The study states that some key ingredients for a good co-parenting relationship include “joint investment in the child, valuing the importance of the other parent for the child’s growth and development, respecting the judgments of the other parent, and ongoing communication regarding the child’s needs.” In one study they examined from 1990, only about a quarter of couples studied were co-parenting effectively in their second year post-divorce. This means that very often, good co-parenting skills can take time to develop after a separation.
There were some factors found that gave context to whether a couple successfully co-parenting or not. They found parents with “higher prebirth marital quality,” that is, a more satisfactory marriage prior to divorce, were more likely to form good co-parenting relationships than those with a lower marital quality. They also found that more conflict at the onset of divorce proceedings often resulted in less cooperative co-parenting 18 months later.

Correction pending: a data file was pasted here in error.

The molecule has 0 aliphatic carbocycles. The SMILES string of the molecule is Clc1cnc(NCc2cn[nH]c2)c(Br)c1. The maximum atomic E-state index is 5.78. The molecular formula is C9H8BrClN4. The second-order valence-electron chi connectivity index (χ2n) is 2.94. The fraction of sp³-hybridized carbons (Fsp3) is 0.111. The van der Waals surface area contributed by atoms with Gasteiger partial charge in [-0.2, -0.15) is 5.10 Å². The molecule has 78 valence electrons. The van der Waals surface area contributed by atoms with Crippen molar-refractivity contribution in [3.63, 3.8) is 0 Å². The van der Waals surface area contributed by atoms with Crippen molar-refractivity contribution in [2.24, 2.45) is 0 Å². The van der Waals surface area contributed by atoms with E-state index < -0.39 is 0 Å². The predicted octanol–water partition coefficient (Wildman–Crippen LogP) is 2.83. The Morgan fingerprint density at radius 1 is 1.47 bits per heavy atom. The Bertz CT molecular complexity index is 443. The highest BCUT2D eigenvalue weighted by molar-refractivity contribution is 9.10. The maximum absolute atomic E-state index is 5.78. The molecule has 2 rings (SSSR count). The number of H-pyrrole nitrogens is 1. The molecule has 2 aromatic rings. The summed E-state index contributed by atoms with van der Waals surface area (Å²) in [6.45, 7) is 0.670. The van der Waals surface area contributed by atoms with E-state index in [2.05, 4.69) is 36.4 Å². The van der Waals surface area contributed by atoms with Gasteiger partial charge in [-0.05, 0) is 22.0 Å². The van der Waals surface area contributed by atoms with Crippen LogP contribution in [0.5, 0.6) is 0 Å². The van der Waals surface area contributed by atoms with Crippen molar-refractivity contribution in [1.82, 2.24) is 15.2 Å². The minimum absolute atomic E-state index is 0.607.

For non-married couples, it was actually found that parents less committed to the prebirth relationship were more likely to cooperatively co-parent after separation, though they found when there is a lower level of “relationship commitment,” parents may disengage over time. Additionally, due to the absence of formal court proceedings in non-married parent custody situations, sometimes one parent may lack involvement in a child’s life at all, which negatively impacts co-parenting.